Dr Manfrino received some extremely good news during my visit. She explained that though Little Cayman had seen a decline in the numbers of colonies of reef-building corals between 1999 and 2004, since then the decline had stabilised - something not seen in most of the rest of the Caribbean.
We see five major genera at Bloody Bay that make up 90% of the corals around the island. These corals are the most important reef-building corals - and they are all recruiting, establishing and surviving, she told me.
It is this kind of discovery that makes Little Cayman such an important centre for reef research. Theres no point saving the fish in a marine reserve if the reef dies, Professor Coelho told me on the boat as we made our surface interval.
Thats like trying not to shoot birds in a forest but cutting down all the trees - the birds have nowhere to live and to breed, or anything to eat!
On almost every dive at Bloody Bay Marine Park I saw green turtles, several Caribbean reef sharks and always at least one friendly grouper.
Jan, a diver from New Jersey, explained to me in the restaurant one day that he was particularly fond of these fish. I wont eat grouper now - even though its delicious, he said sheepishly. When youve had one of those groupers here come right up to your mask and wait to be tickled, you couldnt possibly eat one ever again.
For many divers, it is the easy-to-spot and charismatic undersea creatures that make for good diving.
I agree, but perhaps with a little more training we can learn to be just as interested in corals, the building blocks of the entire reef.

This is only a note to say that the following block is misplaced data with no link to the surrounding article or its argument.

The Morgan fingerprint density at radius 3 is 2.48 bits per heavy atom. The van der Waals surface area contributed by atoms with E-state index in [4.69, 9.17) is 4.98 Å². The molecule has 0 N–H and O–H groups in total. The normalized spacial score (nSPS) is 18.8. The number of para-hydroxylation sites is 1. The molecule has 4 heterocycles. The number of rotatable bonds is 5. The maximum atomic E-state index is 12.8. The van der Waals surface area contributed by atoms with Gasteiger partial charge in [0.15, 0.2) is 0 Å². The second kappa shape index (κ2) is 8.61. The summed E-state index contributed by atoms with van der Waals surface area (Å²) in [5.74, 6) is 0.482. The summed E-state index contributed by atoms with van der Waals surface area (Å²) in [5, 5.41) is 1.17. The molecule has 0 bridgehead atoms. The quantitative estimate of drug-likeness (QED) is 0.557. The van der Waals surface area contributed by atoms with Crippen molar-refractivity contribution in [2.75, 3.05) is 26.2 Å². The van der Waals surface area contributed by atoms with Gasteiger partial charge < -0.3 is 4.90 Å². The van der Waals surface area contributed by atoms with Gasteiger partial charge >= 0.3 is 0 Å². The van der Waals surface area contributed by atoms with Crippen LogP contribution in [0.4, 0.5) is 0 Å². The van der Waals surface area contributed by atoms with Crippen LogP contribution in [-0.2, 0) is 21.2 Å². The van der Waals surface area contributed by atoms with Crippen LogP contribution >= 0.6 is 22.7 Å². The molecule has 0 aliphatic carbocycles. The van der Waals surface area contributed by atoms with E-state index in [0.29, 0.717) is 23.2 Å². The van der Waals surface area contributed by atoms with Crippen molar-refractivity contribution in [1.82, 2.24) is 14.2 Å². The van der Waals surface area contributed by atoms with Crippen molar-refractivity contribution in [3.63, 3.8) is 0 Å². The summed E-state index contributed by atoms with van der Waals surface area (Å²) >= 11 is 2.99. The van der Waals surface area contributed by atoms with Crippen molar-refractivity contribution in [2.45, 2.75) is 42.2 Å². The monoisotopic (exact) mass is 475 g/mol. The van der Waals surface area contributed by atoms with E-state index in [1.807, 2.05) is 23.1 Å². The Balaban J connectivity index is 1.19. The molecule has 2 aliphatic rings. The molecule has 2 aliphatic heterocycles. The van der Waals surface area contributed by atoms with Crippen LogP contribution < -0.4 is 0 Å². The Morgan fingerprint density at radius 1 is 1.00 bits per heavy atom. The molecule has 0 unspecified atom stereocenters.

Meeting the celebrated Jerry, the friendly grouper.
Typical coral scene on Bloody Bay Wall.
Tube sponges.
An epoxy strip is sealing the healthy section of this Diploria brain coral from the part on the right infected by white plague
on this Montastrea cavernosa the grey area is dead and the plague is advancing by 1cm every few days
distinctive discoloration of dark spots disease on a brain coral


GETTING THERE: British Airways flies to Grand Cayman four times a week from Heathrow. Take an inter-island Cayman Airways flight to Little Cayman.
DIVING & ACCOMMODATION: Southern Cross Club, www.southerncrossclub.com. The Central Caribbean Research Institute will be running Dive With A Researcher (DWAR) programmes at various times during 2008, www.reefresearch.org
WHEN TO GO: The dry season runs from November-April, the wet season from May-October. Hurricane season is from June-November.
MONEY: Cayman dollar
PRICES: Seven nights full-board accommodation plus transfers at the Southern Cross starts from US $1775 (two sharing). A week of two-tank day dives costs $485. Return flights with BA to Grand Cayman start from around 700, Cayman Airways to Little Cayman flights around $130.
FURTHER INFORMATION: www.caymanislands.co.uk